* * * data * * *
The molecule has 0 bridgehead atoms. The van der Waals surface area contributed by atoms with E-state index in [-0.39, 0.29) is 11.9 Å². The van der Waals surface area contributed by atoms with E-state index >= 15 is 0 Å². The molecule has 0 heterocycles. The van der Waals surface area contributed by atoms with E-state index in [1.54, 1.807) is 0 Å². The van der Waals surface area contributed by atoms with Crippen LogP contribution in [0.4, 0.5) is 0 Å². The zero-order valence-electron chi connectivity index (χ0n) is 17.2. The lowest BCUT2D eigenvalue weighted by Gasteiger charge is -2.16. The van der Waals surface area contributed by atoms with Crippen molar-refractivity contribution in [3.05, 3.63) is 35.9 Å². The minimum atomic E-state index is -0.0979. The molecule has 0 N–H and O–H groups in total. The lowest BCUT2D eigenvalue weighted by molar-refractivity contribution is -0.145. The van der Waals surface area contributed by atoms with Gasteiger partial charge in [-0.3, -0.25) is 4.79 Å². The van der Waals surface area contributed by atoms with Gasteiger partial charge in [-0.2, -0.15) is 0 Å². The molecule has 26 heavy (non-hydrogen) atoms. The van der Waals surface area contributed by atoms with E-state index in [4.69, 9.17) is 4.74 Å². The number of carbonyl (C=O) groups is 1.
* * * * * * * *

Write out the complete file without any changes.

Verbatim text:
The molecule has 0 bridgehead atoms. The van der Waals surface area contributed by atoms with E-state index in [-0.39, 0.29) is 11.9 Å². The van der Waals surface area contributed by atoms with E-state index >= 15 is 0 Å². The molecule has 0 heterocycles. The van der Waals surface area contributed by atoms with E-state index in [1.54, 1.807) is 0 Å². The van der Waals surface area contributed by atoms with Crippen LogP contribution in [0.4, 0.5) is 0 Å². The zero-order valence-electron chi connectivity index (χ0n) is 17.2. The lowest BCUT2D eigenvalue weighted by Gasteiger charge is -2.16. The van der Waals surface area contributed by atoms with Crippen molar-refractivity contribution in [3.05, 3.63) is 35.9 Å². The minimum atomic E-state index is -0.0979. The molecule has 0 N–H and O–H groups in total. The lowest BCUT2D eigenvalue weighted by molar-refractivity contribution is -0.145. The van der Waals surface area contributed by atoms with Gasteiger partial charge in [-0.3, -0.25) is 4.79 Å². The van der Waals surface area contributed by atoms with Gasteiger partial charge in [-0.2, -0.15) is 0 Å². The molecule has 26 heavy (non-hydrogen) atoms. The van der Waals surface area contributed by atoms with E-state index in [4.69, 9.17) is 4.74 Å². The number of carbonyl (C=O) groups is 1.